Supposedly, the man who created the post-accident life for Diana also spirited away the Shah of Iran. According to the author, the Shah lived fifteen years beyond his supposed death in 1980. The operation was so secret and so successful that no one knew about it. But . . . It took only this one very high profile achievement to assure a solid client base. Word travels quickly in the very elite circles of power. Now the demand for his services is always in excess of his ability to produce.

 

What?????? If no one knew that the Shah survived his death, how could word travel? And if word did travel, how could such high profile clients remain “dead,” especially since most of them were hiding from those in the elite circles of power?

 

It’s almost impossible to keep inconsistencies from slipping into a story, which is why self-editing, though vital, cannot be the final editing process. We see consistency, because we see what we meant to say. Others only see the inconsistency. I am grateful to one of my editors for finding this particular inconsistency in Daughter Am I. The editor wrote, It’s not clear here whether or not Mary completely removed her shirt. If she did, when she stood up and ran to the bathroom, then turned around and had the conversation with Tim, she’d have been completely topless. Given their feelings for each other, and their state of undress, it seems unlikely they would have been able to have such a lengthy conversation without biology taking over sooner.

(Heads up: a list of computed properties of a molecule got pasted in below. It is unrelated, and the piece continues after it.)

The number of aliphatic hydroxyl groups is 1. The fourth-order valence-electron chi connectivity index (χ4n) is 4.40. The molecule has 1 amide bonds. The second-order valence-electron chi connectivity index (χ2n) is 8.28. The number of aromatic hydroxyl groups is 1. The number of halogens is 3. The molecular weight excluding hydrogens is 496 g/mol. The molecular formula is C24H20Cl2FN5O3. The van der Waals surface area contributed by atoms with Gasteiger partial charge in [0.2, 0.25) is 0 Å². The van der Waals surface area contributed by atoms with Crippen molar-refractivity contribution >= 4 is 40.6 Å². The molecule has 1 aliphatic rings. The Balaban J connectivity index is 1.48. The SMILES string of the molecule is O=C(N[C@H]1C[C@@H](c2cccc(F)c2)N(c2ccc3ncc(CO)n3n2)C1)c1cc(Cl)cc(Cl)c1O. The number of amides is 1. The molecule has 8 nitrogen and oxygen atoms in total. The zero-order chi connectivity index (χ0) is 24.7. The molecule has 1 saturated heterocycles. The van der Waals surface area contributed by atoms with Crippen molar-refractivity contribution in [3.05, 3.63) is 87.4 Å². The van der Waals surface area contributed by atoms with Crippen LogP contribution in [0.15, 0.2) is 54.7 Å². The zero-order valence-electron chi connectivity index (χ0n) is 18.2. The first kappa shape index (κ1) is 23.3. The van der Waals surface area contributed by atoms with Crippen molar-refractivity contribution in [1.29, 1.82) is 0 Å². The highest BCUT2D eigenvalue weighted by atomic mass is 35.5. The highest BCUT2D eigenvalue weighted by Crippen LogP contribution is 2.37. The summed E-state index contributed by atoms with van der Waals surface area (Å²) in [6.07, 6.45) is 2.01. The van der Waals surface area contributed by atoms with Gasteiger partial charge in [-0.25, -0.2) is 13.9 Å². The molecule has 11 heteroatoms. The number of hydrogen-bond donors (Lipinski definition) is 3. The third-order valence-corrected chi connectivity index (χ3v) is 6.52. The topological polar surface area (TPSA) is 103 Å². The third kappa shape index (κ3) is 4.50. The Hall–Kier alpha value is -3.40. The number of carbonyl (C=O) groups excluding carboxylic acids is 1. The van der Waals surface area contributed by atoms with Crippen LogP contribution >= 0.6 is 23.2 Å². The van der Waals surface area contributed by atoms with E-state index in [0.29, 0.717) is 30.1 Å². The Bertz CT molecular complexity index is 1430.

Oops. I completely missed that. Mary took off her shirt so Tim could massage her sore back, and when the massage turned heated, Mary (engaged to someone else) runs from her feelings and hides in the bathroom. Inadvertently, I had her brazenly opening the bathroom door, standing half-naked, and starting a casual conversation — not at all what my poor innocent Mary would have done. After traveling halfway across the country in the company of seven old gangsters (well, six gangsters and one aged ex-night hall dancer) she’s lost most of her naiveté, but still, she would not have flaunted her naked breasts.

 

Naked breasts may pale in comparison with undead princesses, but the inconsistency could have dammed the flow of the story for discerning readers. So, the moral of this tale is, if you remove your heroine’s shirt or other apparel, make sure you remember her state of undress.”

 

Pat Bertram is a native of Colorado and a lifelong resident. When the traditional publishers stopped publishing her favorite type of book — character and story driven novels that can’t easily be slotted into a genre — she decided to write her own. Daughter Am I is Bertram’s third novel to be published by Second Wind Publishing, LLC. Also available are More Deaths Than One and A Spark of Heavenly Fire.  To follow the rest of Pat’s blog tour as well as read the previous tour posts, go here.

Hungry For Your Love released today!